Grant Anderson: We had to analyze, actually, how the airflow happened in different levels of unpacking. The other thing we've seen on Space Station is that there are times when they have to go behind the panels and either rotate down a rack or take off something and get into rack and they have had problems with astronauts getting headaches because the circulation isn't very good there, and so they try to limit that and they also have monitors and buddies to make sure that they're watching each other while it happens.
Grant Anderson: It is a concern for the Orion vehicle. We did the analysis on airflow. We generally have a requirement that when anywhere within the cabin, you have to have about a foot per second worth of air flow past a person's face in order to wash away the CO2 and bring fresh air in, and we do the analysis to show that, yes, that is the case that no matter where the person is in the vehicle and we model all of the different fans or all the different registers that are pushing out air and all the intakes, and then we move a human model around in a CFD analysis computational fluid dynamics model and we check to see whether the face velocities are correct. It's a very real concern and it's something we're doing with say the Moon lander.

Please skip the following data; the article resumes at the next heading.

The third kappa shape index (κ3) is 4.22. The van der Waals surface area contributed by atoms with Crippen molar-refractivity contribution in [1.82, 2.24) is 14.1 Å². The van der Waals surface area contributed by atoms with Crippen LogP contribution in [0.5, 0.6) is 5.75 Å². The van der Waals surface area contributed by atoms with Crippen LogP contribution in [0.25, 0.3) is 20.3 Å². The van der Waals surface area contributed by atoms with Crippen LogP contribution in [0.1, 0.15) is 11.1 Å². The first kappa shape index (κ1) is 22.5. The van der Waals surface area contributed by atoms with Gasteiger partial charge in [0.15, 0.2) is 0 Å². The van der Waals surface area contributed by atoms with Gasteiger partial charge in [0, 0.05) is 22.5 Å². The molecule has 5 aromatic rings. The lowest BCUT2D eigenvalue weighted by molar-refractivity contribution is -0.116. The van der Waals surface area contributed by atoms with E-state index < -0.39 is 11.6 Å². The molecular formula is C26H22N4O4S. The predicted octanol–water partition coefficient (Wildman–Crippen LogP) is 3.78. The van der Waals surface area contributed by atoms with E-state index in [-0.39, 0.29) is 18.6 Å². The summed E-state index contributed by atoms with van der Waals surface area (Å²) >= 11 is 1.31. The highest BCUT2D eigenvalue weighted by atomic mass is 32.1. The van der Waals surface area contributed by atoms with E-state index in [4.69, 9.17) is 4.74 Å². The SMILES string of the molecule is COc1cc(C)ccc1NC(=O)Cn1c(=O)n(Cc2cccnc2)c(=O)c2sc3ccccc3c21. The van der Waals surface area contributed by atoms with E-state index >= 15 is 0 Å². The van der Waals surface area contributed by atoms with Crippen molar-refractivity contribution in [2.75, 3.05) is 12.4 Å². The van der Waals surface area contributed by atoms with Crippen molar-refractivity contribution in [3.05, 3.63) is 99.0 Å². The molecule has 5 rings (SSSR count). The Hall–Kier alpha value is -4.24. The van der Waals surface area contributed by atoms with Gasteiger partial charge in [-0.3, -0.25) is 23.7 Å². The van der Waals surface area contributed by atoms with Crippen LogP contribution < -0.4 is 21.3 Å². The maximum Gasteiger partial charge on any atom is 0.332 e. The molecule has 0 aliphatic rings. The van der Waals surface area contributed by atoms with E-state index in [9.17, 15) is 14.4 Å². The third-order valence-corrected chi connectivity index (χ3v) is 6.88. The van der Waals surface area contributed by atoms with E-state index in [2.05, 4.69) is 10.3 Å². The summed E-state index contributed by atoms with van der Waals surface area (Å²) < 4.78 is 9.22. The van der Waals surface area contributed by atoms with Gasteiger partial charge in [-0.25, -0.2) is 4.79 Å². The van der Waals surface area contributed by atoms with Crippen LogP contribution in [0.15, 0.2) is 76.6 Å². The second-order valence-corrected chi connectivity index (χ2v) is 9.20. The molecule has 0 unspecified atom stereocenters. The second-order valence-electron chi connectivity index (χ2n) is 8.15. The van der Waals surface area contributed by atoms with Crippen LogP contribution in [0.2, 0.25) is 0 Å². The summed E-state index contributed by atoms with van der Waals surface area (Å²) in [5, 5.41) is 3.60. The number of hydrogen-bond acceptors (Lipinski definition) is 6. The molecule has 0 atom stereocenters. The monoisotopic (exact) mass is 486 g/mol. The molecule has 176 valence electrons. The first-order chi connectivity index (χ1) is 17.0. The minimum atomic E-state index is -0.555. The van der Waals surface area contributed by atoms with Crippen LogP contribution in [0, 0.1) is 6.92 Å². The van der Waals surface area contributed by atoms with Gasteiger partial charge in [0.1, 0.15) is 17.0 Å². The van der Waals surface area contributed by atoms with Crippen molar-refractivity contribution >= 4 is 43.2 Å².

Mat Kaplan: Absolutely fascinating. We're going to get back to that work that you're contributing to toward putting humans back on the moon as well. But we'll stick with CO2 for a moment. What do you do with it? I mean once you pull it back into a system, how do you control the level of CO2 to say nothing of making sure we're getting enough oxygen?
Grant Anderson: Well, there's a few ways to remove the CO2 from the air for short missions and we define missions in person day. So, in other words, if you have four people for two days, that's eight person's days or if you have 2 people for 10 days, that's 20-person days. In general, when you're below about 70 or 80-person days, we use what's called lithium hydroxide, which is a chemical that will combine with the CO2 and make a calcium product, calcium carbonate I think it is. I'm not a chemist so don't quote me on that. If you just lock it into that and then you throw away the canister when it's done.